Another great voice in the cast belongs to Ron Bohmer, whose soaring tenor was on display when he played Dracula at NSMT. His voice is perfect for the great songs he performs as riverboat gambler Gaylord Ravenal. As he begins singing the memorable melody line to “Who Cares if my Boat Goes Upstream?” it is clear this is one fine singer. He moves on to the classic hits “Only Make Believe,” “You are Love,” and “Why Do I Love You?”
As romantic ingénue Magnolia, Teri Dale Hansen’s singing style does not seem quite the right fit for her songs, although she played the role in London’s West End version of the Harold Prince production. Her vocal duets with Bohmer work nicely however, particularly on “You are Love.” She is also funny and charming as an awkward ingénue, dances well, and displays a touching dignity in her later scenes.
As tragic heroine Julie, Terry Burrell reprises the role from her performances in Harold Prince’s “Showboat” and the London performances of Prince’s production. Burrell is an excellent soprano with original phrasing and clarity on “Can’t Help Lovin’ Dat Man,” and is touching and convincing in the classic hit “Bill” with its unexpected touch of anger at the end.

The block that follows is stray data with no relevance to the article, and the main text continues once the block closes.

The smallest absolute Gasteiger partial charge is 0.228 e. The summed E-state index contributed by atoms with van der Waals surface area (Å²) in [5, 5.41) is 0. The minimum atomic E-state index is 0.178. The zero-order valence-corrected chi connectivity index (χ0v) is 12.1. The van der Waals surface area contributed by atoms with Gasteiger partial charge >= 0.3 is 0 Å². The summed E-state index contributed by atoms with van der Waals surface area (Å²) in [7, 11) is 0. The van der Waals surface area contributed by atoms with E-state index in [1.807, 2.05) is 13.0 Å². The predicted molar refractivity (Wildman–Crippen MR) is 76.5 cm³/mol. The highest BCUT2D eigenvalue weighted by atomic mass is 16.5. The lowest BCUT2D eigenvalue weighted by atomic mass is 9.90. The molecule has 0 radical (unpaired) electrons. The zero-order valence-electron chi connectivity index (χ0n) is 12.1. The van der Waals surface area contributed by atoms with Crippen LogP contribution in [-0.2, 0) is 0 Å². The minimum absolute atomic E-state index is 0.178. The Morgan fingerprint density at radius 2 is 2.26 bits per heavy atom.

Jim Walton dances spectacularly as Frank, ably joined by the nimble and comedic Melinda Cowan as Ellie. They expertly perform Susan Stroman’s great choreography, which has been recreated by Ron Gibbs.
Gordon Stanley is delightful as Capn’ Andy, with a hilariously frenetic moment where he acts out an entire scene by himself to cover something that has gone wrong with the show.
Playing his domineering wife Parthy Ann is Audrie Neenan with a voice and manner similar to the character of Aunt Eller in “Oklahoma!” Stanley and Neenan mine a lot of comic gold together.
As Kim, the grown up daughter of Magnolia and Gaylord, Erica Sweany is brilliant performing a strikingly original Charleston in the second act with male dancers at her side.
As Steve, the husband who deserts Julie after they lose their jobs on the Show Boat, Edwin Cahill gives a pleasantly natural performance.